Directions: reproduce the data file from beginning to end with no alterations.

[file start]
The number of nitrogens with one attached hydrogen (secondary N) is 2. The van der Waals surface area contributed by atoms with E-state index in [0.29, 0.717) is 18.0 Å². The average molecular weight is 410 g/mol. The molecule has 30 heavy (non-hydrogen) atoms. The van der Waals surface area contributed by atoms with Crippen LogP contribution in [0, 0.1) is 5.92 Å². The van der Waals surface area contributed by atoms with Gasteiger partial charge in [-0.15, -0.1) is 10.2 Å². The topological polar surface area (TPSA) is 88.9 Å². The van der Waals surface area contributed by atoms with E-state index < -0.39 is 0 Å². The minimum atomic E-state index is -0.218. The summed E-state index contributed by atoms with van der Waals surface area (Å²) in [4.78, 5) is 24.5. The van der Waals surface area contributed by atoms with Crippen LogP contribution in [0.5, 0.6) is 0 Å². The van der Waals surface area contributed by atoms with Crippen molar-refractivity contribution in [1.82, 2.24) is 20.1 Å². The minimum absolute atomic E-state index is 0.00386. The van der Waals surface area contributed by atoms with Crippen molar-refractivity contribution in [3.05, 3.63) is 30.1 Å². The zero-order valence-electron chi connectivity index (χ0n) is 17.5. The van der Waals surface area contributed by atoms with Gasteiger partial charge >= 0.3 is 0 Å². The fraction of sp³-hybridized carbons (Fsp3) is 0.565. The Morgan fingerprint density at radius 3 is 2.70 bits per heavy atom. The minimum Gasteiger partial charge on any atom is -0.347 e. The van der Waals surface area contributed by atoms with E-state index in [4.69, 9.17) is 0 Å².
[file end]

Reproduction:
The number of nitrogens with one attached hydrogen (secondary N) is 2. The van der Waals surface area contributed by atoms with E-state index in [0.29, 0.717) is 18.0 Å². The average molecular weight is 410 g/mol. The molecule has 30 heavy (non-hydrogen) atoms. The van der Waals surface area contributed by atoms with Crippen LogP contribution in [0, 0.1) is 5.92 Å². The van der Waals surface area contributed by atoms with Gasteiger partial charge in [-0.15, -0.1) is 10.2 Å². The topological polar surface area (TPSA) is 88.9 Å². The van der Waals surface area contributed by atoms with E-state index < -0.39 is 0 Å². The minimum atomic E-state index is -0.218. The summed E-state index contributed by atoms with van der Waals surface area (Å²) in [4.78, 5) is 24.5. The van der Waals surface area contributed by atoms with Crippen LogP contribution in [0.5, 0.6) is 0 Å². The van der Waals surface area contributed by atoms with Crippen molar-refractivity contribution in [1.82, 2.24) is 20.1 Å². The minimum absolute atomic E-state index is 0.00386. The van der Waals surface area contributed by atoms with Crippen molar-refractivity contribution in [3.05, 3.63) is 30.1 Å². The zero-order valence-electron chi connectivity index (χ0n) is 17.5. The van der Waals surface area contributed by atoms with Gasteiger partial charge >= 0.3 is 0 Å². The fraction of sp³-hybridized carbons (Fsp3) is 0.565. The Morgan fingerprint density at radius 3 is 2.70 bits per heavy atom. The minimum Gasteiger partial charge on any atom is -0.347 e. The van der Waals surface area contributed by atoms with E-state index in [4.69, 9.17) is 0 Å².